Worship at Malange Central

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The Angola Blog

If you have not had your Pentecost or Aldersgate experience, come to worship at Malange Central United Methodist Church.  Today, September the 20th, Icel, Amanda, and I, gathered here for the third Sunday in a row. We just cannot get enough of the overflowing fervor of the congregation. Let me share some highlights of the way they worship, and perhaps you will get a taste of how the Spirit works among them.

The exquisite mixture of traditional-American (or European) liturgical elements, together with autochthonous religious expressions, works as a conduit for the manifestation of the Holy Spirit (see video below).  The service begins with a processional entrance of the two main choirs, namely, the youth choir, dressed in robes, and the “mamais” or ladies, sporting colorful Angolan dresses.  As they come in, they dance swinging side to side.  A third choir, that of the men, is already sitting on the two front rows to the left when the service begins. 

The first block following the processional includes the call to worship, opening prayer, congregational hymn, Apostle’s creed, doxology and a heart-felt confession prayer.  The assurance of forgiveness comes in the way of special music by the youth choir, a responsive reading from the hymnbook, and another special by the ladies choir.  Then they turn to one another for greetings, the presentation of visitors and new converts, announcements, and thanksgivings.  All this is done with formality and etiquette.  In fact, they are generally formal and dress very properly—many men coming in suit and tie and the women, again, in colorful dresses.

Basket on altarMy family and I vibrate with every single note of their music.  That is why we have so much anticipation for the following block.  They call it “momento de louvores.” The three choirs sing, and anybody is invited to come spontaneously to the front and sing solos.  You can hear either a traditional western hymn, or an African tune, sung in Portuguese or any of the three original languages of the nation.  While the music goes on, there is a basket placed in front of the altar.  People who are touched by any particular hymn come to the front and drop an offering in the basket.  Sometimes entire rows go to the basket.  On our fist Sunday the people from our pew did this.  We followed them thinking that this was the time for the general offering and gave all we had.  Little did we know that, next, they pass more baskets by the pews.  Lucky for us, we found more money and had something to give.  Now we know better.  We break our offering into a few bills for the different collections. This part will go on until all have had a chance to sing.  As for me, I wish it never ended.  I am still trying to figure out why their music is so engaging.  The fact is that it carries contagious strength, resilience and hope.  At the end of this part the baskets are carried to the altar and presented with prayer.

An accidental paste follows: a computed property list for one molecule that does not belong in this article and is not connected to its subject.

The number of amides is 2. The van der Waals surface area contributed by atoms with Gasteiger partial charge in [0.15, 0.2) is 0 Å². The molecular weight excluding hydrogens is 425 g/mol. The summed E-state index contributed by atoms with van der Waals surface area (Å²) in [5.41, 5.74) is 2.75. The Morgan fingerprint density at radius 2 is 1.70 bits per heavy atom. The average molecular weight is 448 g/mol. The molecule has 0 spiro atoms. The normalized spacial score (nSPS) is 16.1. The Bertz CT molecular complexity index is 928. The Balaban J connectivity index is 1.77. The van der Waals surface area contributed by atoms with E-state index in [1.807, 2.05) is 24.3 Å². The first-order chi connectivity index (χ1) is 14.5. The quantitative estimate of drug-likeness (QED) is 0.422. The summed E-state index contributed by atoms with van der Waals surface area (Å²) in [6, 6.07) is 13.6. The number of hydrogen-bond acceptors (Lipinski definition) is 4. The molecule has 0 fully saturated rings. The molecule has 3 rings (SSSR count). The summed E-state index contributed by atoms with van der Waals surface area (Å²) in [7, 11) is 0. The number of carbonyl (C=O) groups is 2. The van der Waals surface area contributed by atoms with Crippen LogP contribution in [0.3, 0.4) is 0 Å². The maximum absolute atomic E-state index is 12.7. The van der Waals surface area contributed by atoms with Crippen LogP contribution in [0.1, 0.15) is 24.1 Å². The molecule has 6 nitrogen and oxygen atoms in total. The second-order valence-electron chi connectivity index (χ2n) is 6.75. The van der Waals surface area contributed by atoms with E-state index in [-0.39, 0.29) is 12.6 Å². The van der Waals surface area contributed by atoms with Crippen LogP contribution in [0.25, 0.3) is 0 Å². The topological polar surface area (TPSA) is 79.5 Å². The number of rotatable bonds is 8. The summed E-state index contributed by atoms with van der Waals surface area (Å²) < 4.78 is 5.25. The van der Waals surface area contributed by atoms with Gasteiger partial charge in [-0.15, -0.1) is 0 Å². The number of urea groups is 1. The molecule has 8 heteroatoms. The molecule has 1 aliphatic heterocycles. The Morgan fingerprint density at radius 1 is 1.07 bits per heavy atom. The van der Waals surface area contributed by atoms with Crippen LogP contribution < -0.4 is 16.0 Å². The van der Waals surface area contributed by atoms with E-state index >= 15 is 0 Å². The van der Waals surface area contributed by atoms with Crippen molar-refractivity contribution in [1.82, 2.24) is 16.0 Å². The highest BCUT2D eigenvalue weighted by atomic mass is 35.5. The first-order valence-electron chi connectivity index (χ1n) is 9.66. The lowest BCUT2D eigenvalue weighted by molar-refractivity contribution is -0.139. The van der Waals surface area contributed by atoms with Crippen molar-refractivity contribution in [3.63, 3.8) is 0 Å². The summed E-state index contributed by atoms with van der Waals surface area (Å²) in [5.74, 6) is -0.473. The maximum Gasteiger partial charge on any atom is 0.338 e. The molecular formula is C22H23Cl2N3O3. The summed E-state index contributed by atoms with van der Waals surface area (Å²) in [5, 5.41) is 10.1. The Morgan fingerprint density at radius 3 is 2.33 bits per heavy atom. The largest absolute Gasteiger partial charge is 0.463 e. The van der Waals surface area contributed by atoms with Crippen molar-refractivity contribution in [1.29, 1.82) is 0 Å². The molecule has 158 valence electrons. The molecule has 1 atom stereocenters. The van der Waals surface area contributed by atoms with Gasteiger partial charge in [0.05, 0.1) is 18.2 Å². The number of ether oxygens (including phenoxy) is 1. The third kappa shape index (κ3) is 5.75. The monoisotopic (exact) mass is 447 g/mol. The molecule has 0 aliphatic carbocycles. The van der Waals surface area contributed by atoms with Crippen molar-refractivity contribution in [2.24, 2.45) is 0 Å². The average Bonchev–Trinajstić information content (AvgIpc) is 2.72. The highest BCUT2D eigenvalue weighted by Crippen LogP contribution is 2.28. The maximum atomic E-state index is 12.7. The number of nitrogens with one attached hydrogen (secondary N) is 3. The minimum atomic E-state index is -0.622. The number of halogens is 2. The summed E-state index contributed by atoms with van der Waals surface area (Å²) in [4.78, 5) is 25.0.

The block for the Proclamation includes the Scripture reading and the message, with another special by the choir sandwiched in between the two.   O, yes, they sing for every occasion, but it is never too much.  In compensation, the message is not long. It is spirited and Bible-based, but they don’t waste time in long series of jokes.  And as to the response to the message and conclusion, you might as well guess what they do: they sing a final hymn, give the benediction, and leave the sanctuary in a recessional led by the choirs with more music and dancing.  This continues outside in front of the church as people greet one another.  In total the service could last close to three hours, but they go by really quick.

From our previous visit in 2006, we identify this worship structure as common through the United Methodist churches in Angola. One thing is clear to us: the Spirit moves here in a mighty way, and the name of Christ is lifted up in each service. If you hear God’s voice through music, you would have a renewed Aldersgate experience at the East Angola Conference.
  



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